It has taken me over a week to come down after volunteering with and attending events at our recent word festival. I entered into the week slightly down and was spiraling up within a few days. If it was a test of my ability to return to regular work, this is clear evidence that my mixed state is still far from stable. But I would not have missed it for the world.
It was an absolute thrill to mingle with people who are passionate about books and listen to Canadian and international authors talk about their craft. Whenever an author was asked about his or her influences, a love of the magic of books and literature shone through in their responses. If asked about advice for want-to-be writers, the common answer was read, read, read… read widely and drink deep from the wealth that books have to offer.
And so there was this man I crossed paths with at various venues throughout the festival. He told me he was a writer. Patting the breast pocket of his jacket he indicated that he felt he was getting ready to pull together his work. He had a gold pass so I saw him a number of times but always alone, ordering a coffee or buying a glass of wine at the bar. He would acknowledge me and we would exchange a few words on whatever interview or panel we was waiting for. But I never witnessed him engaged in animated discussion with fellow attendees.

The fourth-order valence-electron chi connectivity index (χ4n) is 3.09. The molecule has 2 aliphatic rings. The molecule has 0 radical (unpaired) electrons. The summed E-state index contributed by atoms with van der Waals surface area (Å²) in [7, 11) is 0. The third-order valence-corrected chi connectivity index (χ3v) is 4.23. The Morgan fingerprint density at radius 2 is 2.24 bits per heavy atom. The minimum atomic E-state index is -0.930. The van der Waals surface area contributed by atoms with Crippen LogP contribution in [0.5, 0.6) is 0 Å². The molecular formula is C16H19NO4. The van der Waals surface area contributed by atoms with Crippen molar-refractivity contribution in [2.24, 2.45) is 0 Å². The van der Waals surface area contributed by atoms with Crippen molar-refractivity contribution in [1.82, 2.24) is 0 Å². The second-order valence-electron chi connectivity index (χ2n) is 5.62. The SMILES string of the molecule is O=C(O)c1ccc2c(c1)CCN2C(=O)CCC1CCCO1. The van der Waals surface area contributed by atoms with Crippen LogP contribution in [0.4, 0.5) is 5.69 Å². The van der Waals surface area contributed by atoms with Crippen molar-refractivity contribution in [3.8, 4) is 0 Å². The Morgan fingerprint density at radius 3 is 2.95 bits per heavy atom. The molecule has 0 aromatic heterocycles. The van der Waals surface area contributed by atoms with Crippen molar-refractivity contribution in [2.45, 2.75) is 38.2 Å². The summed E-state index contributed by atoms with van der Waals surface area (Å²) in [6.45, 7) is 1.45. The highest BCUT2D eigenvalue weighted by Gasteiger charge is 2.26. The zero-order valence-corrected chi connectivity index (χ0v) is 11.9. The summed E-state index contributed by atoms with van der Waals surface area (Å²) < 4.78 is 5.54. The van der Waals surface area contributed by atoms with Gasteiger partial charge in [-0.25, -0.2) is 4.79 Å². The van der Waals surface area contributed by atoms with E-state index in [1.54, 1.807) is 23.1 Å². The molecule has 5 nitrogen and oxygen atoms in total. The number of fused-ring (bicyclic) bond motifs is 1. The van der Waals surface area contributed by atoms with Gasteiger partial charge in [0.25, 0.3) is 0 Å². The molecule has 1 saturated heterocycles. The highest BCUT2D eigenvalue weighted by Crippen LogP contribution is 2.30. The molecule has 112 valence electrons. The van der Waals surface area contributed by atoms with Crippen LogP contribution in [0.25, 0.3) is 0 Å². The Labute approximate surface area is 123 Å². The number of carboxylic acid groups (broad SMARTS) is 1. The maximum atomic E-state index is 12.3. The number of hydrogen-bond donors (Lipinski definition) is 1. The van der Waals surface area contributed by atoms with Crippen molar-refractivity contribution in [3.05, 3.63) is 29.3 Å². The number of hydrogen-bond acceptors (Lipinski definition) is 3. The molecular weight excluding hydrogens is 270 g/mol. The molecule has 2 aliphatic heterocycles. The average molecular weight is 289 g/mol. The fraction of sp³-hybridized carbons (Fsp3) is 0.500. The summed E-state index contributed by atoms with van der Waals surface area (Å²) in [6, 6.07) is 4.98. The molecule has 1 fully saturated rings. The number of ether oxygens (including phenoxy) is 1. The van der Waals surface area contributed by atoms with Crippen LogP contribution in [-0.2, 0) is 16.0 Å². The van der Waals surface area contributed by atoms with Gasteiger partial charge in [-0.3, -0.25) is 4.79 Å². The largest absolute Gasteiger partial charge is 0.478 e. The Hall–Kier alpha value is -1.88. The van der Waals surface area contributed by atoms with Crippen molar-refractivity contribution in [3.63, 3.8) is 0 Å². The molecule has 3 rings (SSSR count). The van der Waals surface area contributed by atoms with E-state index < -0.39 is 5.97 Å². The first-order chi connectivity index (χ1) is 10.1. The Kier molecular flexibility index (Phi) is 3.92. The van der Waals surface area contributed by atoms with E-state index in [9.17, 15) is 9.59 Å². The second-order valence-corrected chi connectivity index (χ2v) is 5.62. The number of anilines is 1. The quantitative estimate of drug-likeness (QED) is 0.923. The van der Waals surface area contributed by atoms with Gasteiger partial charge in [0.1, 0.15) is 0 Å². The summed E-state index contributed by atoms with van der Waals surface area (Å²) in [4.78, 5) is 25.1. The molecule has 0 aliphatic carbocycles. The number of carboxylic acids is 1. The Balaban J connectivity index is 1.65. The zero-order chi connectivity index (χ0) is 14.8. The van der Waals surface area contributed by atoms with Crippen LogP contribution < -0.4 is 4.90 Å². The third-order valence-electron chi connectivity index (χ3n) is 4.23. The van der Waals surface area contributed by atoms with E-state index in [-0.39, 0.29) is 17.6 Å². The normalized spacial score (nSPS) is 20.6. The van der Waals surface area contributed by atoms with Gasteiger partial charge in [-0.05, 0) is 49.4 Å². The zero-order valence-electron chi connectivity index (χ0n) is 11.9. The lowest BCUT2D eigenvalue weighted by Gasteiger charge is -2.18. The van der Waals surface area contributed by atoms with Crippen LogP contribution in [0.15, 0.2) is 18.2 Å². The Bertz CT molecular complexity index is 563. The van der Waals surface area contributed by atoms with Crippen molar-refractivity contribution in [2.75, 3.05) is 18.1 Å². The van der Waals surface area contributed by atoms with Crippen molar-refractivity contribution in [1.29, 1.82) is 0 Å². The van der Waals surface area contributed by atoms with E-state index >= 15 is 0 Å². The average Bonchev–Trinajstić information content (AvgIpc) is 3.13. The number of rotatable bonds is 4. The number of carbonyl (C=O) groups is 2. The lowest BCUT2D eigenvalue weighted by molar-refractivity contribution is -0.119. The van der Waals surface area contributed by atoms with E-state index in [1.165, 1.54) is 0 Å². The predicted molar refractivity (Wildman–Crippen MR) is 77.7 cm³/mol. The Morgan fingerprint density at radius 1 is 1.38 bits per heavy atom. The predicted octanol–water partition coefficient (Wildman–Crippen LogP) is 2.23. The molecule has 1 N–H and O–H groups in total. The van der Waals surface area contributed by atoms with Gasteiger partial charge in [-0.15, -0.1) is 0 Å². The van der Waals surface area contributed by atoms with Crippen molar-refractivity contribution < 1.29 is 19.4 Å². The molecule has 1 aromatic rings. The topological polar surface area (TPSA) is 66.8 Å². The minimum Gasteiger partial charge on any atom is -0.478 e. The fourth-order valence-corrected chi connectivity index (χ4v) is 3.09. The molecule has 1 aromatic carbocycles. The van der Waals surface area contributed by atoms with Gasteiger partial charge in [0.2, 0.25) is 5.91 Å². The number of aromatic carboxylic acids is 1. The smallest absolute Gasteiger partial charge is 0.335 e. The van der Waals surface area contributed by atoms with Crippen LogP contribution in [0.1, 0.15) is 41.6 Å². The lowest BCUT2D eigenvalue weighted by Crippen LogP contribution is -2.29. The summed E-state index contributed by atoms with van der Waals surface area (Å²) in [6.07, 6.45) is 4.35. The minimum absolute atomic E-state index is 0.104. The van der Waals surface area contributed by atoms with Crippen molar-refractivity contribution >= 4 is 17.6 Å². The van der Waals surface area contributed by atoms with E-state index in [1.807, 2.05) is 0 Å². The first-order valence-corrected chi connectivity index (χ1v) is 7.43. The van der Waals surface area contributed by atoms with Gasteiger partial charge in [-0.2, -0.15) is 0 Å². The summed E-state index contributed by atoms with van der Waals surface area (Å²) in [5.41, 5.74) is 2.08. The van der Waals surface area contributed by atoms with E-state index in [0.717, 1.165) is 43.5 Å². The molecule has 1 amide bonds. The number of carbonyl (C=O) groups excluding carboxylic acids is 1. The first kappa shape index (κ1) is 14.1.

The solitary man at a venue where excited discussions about books were regularly erupting between strangers is an anomaly.
On Saturday afternoon I encountered him in the lobby. He was carrying a copy of Sweetland by Michael Crummey. I got the impression he was done with the festival regardless of the major authors still to come. He said, “I have decided, this is the one that impresses me. Let’s see if he writes as well as he talks.” I responded that I had recently obtained a copy of his previous work Galore, the novel Crummey described as the one he feels he was born to write and that I wanted to read that first. He looked at me with surprise and said, “You mean you have heard of him?”
Suddenly it dawned on me that this man, the self-described writer, does not read at all. I suppose he thought he he would be able to absorb all the final inspiration and direction from this one book. If he did not know one of the best known Canadian contemporary authors and poets, even if he had never actually read one of his books, I could not help but wonder how he imagined himself ready to pull his accumulated scratchings into a final product.
With a full evening and day still ahead, he had selected his role model. I never saw him at the theatre again.
Even if it left me swinging up on my attempt to stablize this recovery from my recent manic episode, I was deeply inspired by the talks I attended, delighted by the company of fellow book lovers and especially grateful to a few authors who took a little extra time to encourage me as writer. I was regularly reminded that it is never too late to start.
And I am never lacking for books. In fact they seem to multiply in my life on their own as any truly avid reader knows.